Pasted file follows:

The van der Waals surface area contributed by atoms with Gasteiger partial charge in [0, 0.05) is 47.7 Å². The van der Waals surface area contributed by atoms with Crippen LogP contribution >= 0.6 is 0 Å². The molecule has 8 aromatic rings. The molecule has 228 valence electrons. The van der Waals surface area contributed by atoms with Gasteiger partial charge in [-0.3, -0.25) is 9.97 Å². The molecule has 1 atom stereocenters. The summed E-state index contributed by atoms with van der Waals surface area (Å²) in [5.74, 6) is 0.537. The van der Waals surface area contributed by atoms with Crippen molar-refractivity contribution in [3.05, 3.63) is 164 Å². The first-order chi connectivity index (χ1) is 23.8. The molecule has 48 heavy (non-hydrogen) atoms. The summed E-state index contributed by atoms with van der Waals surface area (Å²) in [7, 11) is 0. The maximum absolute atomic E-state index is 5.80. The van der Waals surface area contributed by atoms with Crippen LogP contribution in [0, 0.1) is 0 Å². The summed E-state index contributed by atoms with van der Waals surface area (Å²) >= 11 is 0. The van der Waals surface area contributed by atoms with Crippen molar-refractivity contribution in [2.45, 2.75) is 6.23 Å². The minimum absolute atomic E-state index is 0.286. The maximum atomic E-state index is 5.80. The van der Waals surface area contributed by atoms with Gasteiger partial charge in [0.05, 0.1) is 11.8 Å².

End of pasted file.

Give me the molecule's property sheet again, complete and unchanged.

The van der Waals surface area contributed by atoms with Gasteiger partial charge in [0, 0.05) is 47.7 Å². The van der Waals surface area contributed by atoms with Crippen LogP contribution >= 0.6 is 0 Å². The molecule has 8 aromatic rings. The molecule has 228 valence electrons. The van der Waals surface area contributed by atoms with Gasteiger partial charge in [-0.3, -0.25) is 9.97 Å². The molecule has 1 atom stereocenters. The summed E-state index contributed by atoms with van der Waals surface area (Å²) in [5.74, 6) is 0.537. The van der Waals surface area contributed by atoms with Crippen molar-refractivity contribution in [3.05, 3.63) is 164 Å². The first-order chi connectivity index (χ1) is 23.8. The molecule has 48 heavy (non-hydrogen) atoms. The summed E-state index contributed by atoms with van der Waals surface area (Å²) in [7, 11) is 0. The maximum absolute atomic E-state index is 5.80. The van der Waals surface area contributed by atoms with Crippen LogP contribution in [0, 0.1) is 0 Å². The summed E-state index contributed by atoms with van der Waals surface area (Å²) >= 11 is 0. The van der Waals surface area contributed by atoms with Crippen molar-refractivity contribution in [2.45, 2.75) is 6.23 Å². The minimum absolute atomic E-state index is 0.286. The maximum atomic E-state index is 5.80. The van der Waals surface area contributed by atoms with Gasteiger partial charge in [0.05, 0.1) is 11.8 Å².